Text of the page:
As we noted in our Parrot BeBop Quadcopter Drone Pre-Review Rundown, the BeBop is now available to be purchased and flown. We will be writing many articles on the BeBop but felt it was important to note some early impressions and experiences we are having with our review model.
If Nothing else, Read this!
Sadly, a number of technology publications are not truly testing the Bebop – instead choosing just to print marketing claims, press releases and their 5 minute experience flying the Parrot BeBop at Parrot hosted (and paid-for) PR events. In addition, Parrot has offered incentives to early customers (contests, giveaways) if they post reviews online (at bestbuy, apple store, etc.) and share those reviews with the manufacturer. In our opinion, this is not the proper way to get unbiased opinions and experiences. You might want to read our article about why you see so few negative reviews on quadcopters and drones.
The question is not whether the Bebop is an advanced piece of technology – that it surely is! The question is more of whether it suits your needs and expectations…is it the right machine for your intended purpose?
It takes many weeks – or even months – to properly test a complicated piece of technology like the Parrot BeBop. However, we thought it important to post some of our initial findings and advice so that those looking to buy and fly this quadcopter have some understanding of it.
Not for non-techie Beginners
At first glance, the Bebop – it’s price, packaging, marketing and capabilities – seems like the “drone for the rest of us”. Our initial findings, however, suggest that those without some flying and technical experience could end up with problems if they don’t take some time to read, watch and understand the tech within. Since some of the early reviews mention “flyaways”, we did some quick checks to see if the Bebop would – in fact – fly away if set up incorrectly or not all all. We did this by simulating what many users are likely to do – that is, remove it from the box, charge the battery, download the app and start flying. Unlike most newbies, we tethered the BeBop to the ground with fishing line…just in case! Sure enough, lack of proper setup caused the BeBop to “flyaway” in random directions and shoot straight up. We suspect that improper setup and calibration is the cause of some of the problems new users are having. We urge new buyers and owners to download, read and understand the user guides from the Parrot site – and to watch ALL of the videos on setup which Parrot has produced – this is part 1 and the other parts are linked from here:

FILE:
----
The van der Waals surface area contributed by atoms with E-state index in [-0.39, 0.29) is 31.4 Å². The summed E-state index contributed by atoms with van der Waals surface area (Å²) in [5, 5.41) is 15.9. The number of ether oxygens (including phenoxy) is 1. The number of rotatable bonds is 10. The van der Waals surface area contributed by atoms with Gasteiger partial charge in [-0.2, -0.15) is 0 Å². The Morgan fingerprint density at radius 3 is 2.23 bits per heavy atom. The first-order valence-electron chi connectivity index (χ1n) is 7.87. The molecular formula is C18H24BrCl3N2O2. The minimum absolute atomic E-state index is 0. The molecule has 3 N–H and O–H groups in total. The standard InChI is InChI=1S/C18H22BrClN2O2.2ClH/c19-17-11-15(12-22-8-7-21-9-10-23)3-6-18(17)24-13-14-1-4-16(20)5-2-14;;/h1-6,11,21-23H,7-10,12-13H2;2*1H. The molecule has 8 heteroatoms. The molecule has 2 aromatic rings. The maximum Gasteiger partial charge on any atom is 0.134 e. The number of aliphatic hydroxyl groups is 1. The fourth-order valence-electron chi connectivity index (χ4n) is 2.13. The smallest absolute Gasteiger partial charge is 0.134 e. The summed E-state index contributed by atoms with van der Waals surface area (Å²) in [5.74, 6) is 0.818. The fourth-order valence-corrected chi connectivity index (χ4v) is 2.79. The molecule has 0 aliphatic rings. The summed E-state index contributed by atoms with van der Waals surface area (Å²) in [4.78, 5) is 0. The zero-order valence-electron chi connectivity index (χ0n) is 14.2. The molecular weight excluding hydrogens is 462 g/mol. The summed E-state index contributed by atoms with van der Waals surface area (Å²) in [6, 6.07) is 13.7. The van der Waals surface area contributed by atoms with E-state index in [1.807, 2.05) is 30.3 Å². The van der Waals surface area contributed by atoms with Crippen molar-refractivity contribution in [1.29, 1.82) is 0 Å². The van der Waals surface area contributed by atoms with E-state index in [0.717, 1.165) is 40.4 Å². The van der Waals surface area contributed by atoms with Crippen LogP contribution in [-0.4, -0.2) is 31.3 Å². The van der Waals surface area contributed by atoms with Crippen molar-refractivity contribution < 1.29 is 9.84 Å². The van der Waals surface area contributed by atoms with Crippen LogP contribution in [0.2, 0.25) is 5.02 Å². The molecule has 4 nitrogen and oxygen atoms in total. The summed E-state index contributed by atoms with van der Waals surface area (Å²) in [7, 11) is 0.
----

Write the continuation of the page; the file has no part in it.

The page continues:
Calibrate your Bebop! That’s how it knows which direction is which. Also make sure you set the flat trim before takeoff and confirm any other settings such as country, indoor/outdoor, max. altitude, etc.
A certain understanding of how a GPS enabled drone works – along with a “aircraft awareness” which ensures the pilot checks everything before taking to the skies, is the key to getting the Bebop safely and properly aloft.
Range – You can’t always get what you want (or what they claim).
Parrot has published their range tests suggesting that the Bebop can easily fly several hundred meters (600-1000+ feet) – the exact range depending on the device used to control it. Here is their table for the USA:
So far, most reports don’t seem to live up to these claims. Numerous reports (various devices) have experienced 50-150 meters (160-500 feet) before connection or control is lost. Here is a video of a fairly accurate range test or two:
The Bebop is quite small – so even at 200 feet it is just a small dot in the sky. Those who want to fly around a beach or a small park will find this range to be adequate. However, many hobbyists like to push the limits and see how far they can go – it wouldn’t surprise us if many of these budding astronauts ended up losing their valuable drones.
The Skycontroller – Wifi Amplifier and stick control
Parrot is soon releasing a bundle ($899 US) which includes both the Bebop drone and an additional controller which could fix many of the shortcomings (range, precision, etc.) of the tablet or phone driven base model. According to current information, this will be sold ONLY as a bundle for a few months, after which you may be able to buy just the Skycontroller ($399) to upgrade your existing Bebop.
Although the added features seem to be of benefit, it does bring the price up closer to some of the other well known camera equipped quadcopters – especially the DJI Phantom 2 Vision+ and the newer model of the Blade 350QX3 (w/gimbal and camera). The prospective buyer should weigh their needs and desires to determine what type of equipment will best suit them.
More coming soon!
We’re working hard on more testing and will publish a more extensive review in the future. Hopefully these initial findings and impressions will help consumer decide if this is the quadcopter for them – and, if so, how to property set it up and use it so as to not exceed it’s limits.